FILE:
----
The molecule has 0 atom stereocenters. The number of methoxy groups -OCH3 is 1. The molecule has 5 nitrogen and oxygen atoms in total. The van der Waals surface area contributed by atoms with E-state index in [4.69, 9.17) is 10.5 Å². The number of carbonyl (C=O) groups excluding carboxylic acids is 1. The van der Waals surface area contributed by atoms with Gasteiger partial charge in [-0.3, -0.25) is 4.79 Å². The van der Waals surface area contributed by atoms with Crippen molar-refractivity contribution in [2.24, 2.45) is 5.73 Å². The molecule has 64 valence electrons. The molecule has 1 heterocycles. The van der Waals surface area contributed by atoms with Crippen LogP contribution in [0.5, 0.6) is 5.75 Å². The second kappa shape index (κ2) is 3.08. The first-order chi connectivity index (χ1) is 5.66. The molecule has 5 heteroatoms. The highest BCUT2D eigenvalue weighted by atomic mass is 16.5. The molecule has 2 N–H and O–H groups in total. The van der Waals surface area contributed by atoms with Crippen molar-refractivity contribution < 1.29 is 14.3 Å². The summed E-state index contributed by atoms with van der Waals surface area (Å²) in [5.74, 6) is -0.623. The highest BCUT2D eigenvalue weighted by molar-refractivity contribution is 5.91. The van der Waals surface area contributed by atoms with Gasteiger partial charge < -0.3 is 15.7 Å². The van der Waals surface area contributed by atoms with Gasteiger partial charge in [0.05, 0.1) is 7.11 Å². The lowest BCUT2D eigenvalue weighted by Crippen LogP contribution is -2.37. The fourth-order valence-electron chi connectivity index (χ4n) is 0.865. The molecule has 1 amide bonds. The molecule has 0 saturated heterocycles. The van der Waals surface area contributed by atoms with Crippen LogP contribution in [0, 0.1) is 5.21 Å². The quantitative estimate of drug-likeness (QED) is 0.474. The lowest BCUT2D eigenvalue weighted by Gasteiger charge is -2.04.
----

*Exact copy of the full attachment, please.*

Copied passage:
The molecule has 0 atom stereocenters. The number of methoxy groups -OCH3 is 1. The molecule has 5 nitrogen and oxygen atoms in total. The van der Waals surface area contributed by atoms with E-state index in [4.69, 9.17) is 10.5 Å². The number of carbonyl (C=O) groups excluding carboxylic acids is 1. The van der Waals surface area contributed by atoms with Gasteiger partial charge in [-0.3, -0.25) is 4.79 Å². The van der Waals surface area contributed by atoms with Crippen molar-refractivity contribution in [2.24, 2.45) is 5.73 Å². The molecule has 64 valence electrons. The molecule has 1 heterocycles. The van der Waals surface area contributed by atoms with Crippen LogP contribution in [0.5, 0.6) is 5.75 Å². The second kappa shape index (κ2) is 3.08. The first-order chi connectivity index (χ1) is 5.66. The molecule has 5 heteroatoms. The highest BCUT2D eigenvalue weighted by atomic mass is 16.5. The molecule has 2 N–H and O–H groups in total. The van der Waals surface area contributed by atoms with Crippen molar-refractivity contribution < 1.29 is 14.3 Å². The summed E-state index contributed by atoms with van der Waals surface area (Å²) in [5.74, 6) is -0.623. The highest BCUT2D eigenvalue weighted by molar-refractivity contribution is 5.91. The van der Waals surface area contributed by atoms with Gasteiger partial charge < -0.3 is 15.7 Å². The van der Waals surface area contributed by atoms with Gasteiger partial charge in [0.05, 0.1) is 7.11 Å². The lowest BCUT2D eigenvalue weighted by Crippen LogP contribution is -2.37. The fourth-order valence-electron chi connectivity index (χ4n) is 0.865. The molecule has 1 amide bonds. The molecule has 0 saturated heterocycles. The van der Waals surface area contributed by atoms with Crippen LogP contribution in [0, 0.1) is 5.21 Å². The quantitative estimate of drug-likeness (QED) is 0.474. The lowest BCUT2D eigenvalue weighted by Gasteiger charge is -2.04.